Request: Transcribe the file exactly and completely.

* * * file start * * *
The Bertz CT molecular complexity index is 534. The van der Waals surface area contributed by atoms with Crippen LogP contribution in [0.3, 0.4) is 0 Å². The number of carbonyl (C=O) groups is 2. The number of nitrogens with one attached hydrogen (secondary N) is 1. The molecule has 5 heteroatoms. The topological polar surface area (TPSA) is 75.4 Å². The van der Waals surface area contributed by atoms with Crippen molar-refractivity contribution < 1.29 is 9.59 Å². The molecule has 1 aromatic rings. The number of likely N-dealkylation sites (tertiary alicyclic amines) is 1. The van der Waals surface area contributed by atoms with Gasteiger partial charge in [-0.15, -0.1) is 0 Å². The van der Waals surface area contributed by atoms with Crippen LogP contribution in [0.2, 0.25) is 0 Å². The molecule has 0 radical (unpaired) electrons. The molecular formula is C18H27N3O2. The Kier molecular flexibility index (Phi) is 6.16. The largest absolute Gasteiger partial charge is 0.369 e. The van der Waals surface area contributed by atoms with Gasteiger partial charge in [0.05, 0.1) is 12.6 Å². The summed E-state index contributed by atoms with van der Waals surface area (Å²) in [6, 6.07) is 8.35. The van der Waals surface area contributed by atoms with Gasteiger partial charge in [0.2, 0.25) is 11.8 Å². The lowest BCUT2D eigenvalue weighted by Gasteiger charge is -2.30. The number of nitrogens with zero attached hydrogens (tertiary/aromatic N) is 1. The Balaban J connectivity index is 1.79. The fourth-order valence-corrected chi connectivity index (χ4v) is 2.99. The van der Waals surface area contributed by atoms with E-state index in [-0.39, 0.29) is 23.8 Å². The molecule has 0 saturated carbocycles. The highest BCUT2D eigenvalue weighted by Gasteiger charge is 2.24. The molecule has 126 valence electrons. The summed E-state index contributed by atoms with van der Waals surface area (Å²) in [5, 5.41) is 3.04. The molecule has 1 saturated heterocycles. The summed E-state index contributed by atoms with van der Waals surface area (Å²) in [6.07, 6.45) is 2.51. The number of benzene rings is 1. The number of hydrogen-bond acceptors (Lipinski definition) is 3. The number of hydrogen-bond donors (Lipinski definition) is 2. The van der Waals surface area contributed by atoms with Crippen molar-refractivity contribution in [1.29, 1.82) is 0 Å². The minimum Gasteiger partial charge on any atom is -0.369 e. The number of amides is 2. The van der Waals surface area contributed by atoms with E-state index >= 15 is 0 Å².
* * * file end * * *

The Bertz CT molecular complexity index is 534. The van der Waals surface area contributed by atoms with Crippen LogP contribution in [0.3, 0.4) is 0 Å². The number of carbonyl (C=O) groups is 2. The number of nitrogens with one attached hydrogen (secondary N) is 1. The molecule has 5 heteroatoms. The topological polar surface area (TPSA) is 75.4 Å². The van der Waals surface area contributed by atoms with Crippen molar-refractivity contribution < 1.29 is 9.59 Å². The molecule has 1 aromatic rings. The number of likely N-dealkylation sites (tertiary alicyclic amines) is 1. The van der Waals surface area contributed by atoms with Gasteiger partial charge in [-0.15, -0.1) is 0 Å². The van der Waals surface area contributed by atoms with Crippen LogP contribution in [0.2, 0.25) is 0 Å². The molecule has 0 radical (unpaired) electrons. The molecular formula is C18H27N3O2. The Kier molecular flexibility index (Phi) is 6.16. The largest absolute Gasteiger partial charge is 0.369 e. The van der Waals surface area contributed by atoms with Gasteiger partial charge in [0.05, 0.1) is 12.6 Å². The summed E-state index contributed by atoms with van der Waals surface area (Å²) in [6, 6.07) is 8.35. The van der Waals surface area contributed by atoms with Gasteiger partial charge in [0.2, 0.25) is 11.8 Å². The lowest BCUT2D eigenvalue weighted by Gasteiger charge is -2.30. The number of nitrogens with zero attached hydrogens (tertiary/aromatic N) is 1. The Balaban J connectivity index is 1.79. The fourth-order valence-corrected chi connectivity index (χ4v) is 2.99. The van der Waals surface area contributed by atoms with E-state index in [-0.39, 0.29) is 23.8 Å². The molecule has 0 saturated carbocycles. The highest BCUT2D eigenvalue weighted by Gasteiger charge is 2.24. The molecule has 126 valence electrons. The summed E-state index contributed by atoms with van der Waals surface area (Å²) in [5, 5.41) is 3.04. The molecule has 1 saturated heterocycles. The summed E-state index contributed by atoms with van der Waals surface area (Å²) in [6.07, 6.45) is 2.51. The number of benzene rings is 1. The number of hydrogen-bond acceptors (Lipinski definition) is 3. The number of hydrogen-bond donors (Lipinski definition) is 2. The van der Waals surface area contributed by atoms with Crippen molar-refractivity contribution in [1.29, 1.82) is 0 Å². The minimum Gasteiger partial charge on any atom is -0.369 e. The number of amides is 2. The van der Waals surface area contributed by atoms with E-state index >= 15 is 0 Å².